Radical Beauty
Masks, Veils & Headgear

In 2019, I began creating sculptures of masks and headdresses painted on layers of plexiglass with acrylics and mixed media transfers. The work explores the positive power and celebration of the carnival in our lives.

Masks and headdresses are powerful symbols in a wide variety of cultures and groups. By putting on a mask and becoming someone else, the participant enters a sphere that investigates power, identity, and oftentimes gender. Originally inspired by strong women personalities, I began to realize that these “disguises” have a larger significance. As I continued exploring into 2020, and every detail of our lives was overshadowed by the COVID-19 pandemic, the masks in turn projected an alternate meaning of protection and resilience. The sculptures became an exploration of beauty as radical thought. Although some of the pieces contain images of shields and helmets, it is the flower elements, those fragile essences that manifest as the resilient warriors on the metaphorical battlefield.

This body of work takes cues from fashion design and features metonyms for cultural resistance to create a celebratory iconography—looking both to the diversity of human cultures and to our shared futures. Drag queens, with their over-the-top make-up and costumes, create masquerades of gender identity that consistently challenge what being feminine means. African artists and tribes have long used masks and apparel to commemorate birth and death in their relationship to the cosmos and to the environment. For the Maya Indians, masks and headdresses were symbols of their gods and a physical way of representing spirits and intimidating their enemies. Mardi Gras Indians create colorfully designed suits and headgear that reflect both their vital musical history and the systemic inequalities that remain prevalent in society. These examples are a few of the inspirations that I drew on to construct the sculptures in “Radical Beauty.” There is no one isolated culture but a blend of spirits that exists in all of us.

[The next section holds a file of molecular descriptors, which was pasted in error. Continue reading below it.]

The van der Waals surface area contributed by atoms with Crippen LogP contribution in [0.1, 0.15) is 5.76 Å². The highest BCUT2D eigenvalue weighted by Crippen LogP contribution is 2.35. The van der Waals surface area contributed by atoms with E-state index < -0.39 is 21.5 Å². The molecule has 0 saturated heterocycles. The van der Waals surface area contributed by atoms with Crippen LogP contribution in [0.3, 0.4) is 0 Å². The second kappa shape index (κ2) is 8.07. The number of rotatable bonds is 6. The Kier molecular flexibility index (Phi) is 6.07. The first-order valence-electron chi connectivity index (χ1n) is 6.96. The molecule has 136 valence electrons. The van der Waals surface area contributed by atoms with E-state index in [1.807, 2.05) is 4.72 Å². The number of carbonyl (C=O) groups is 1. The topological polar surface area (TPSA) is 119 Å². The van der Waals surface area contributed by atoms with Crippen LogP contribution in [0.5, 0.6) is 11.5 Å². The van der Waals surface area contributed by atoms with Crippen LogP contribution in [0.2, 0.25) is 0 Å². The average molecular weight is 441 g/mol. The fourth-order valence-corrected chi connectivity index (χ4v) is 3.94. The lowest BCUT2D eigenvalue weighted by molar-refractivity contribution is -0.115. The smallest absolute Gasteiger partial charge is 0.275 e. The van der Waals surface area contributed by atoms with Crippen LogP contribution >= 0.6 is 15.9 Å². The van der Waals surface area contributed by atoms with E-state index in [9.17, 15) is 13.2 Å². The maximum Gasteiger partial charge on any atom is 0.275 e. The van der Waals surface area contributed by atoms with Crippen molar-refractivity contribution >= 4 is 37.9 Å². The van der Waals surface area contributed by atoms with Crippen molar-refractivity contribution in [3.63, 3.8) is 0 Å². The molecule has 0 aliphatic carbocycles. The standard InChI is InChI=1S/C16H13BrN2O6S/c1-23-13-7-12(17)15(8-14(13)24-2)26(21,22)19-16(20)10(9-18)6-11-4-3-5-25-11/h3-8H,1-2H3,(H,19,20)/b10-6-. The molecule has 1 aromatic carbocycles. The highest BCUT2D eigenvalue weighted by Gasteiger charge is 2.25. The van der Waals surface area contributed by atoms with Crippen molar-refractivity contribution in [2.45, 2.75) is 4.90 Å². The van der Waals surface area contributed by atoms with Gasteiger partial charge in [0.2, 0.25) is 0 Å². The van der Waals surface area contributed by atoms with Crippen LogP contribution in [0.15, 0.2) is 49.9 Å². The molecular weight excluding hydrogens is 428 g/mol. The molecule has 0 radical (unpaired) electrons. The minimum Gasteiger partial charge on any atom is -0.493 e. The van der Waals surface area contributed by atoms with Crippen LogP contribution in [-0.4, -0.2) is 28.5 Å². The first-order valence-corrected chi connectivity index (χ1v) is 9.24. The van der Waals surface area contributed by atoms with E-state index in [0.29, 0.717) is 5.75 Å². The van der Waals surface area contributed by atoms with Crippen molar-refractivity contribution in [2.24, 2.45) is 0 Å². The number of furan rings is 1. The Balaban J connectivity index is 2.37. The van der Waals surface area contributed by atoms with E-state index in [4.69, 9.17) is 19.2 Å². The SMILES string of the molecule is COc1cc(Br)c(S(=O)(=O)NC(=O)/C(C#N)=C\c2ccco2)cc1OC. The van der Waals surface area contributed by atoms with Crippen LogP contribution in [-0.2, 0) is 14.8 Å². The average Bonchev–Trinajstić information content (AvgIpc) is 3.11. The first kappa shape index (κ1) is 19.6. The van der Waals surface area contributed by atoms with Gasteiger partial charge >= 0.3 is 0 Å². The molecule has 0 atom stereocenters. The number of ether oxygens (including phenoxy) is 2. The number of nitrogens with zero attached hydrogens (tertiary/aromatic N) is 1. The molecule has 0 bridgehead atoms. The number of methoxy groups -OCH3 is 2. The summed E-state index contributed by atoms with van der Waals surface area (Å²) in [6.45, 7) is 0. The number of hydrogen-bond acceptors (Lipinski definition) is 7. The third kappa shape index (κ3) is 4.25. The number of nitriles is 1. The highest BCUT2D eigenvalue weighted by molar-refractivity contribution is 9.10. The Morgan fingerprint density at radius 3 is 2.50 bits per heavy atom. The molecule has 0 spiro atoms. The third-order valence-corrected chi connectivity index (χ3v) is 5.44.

July 2021

I often had leftover parts that wouldn't fit in a piece while working on the masks and headdresses, I have combined these remnants in a series of small sculptures called " A Network of Offshoots." This spontaneity allowed me to balance the structure of my studio practice.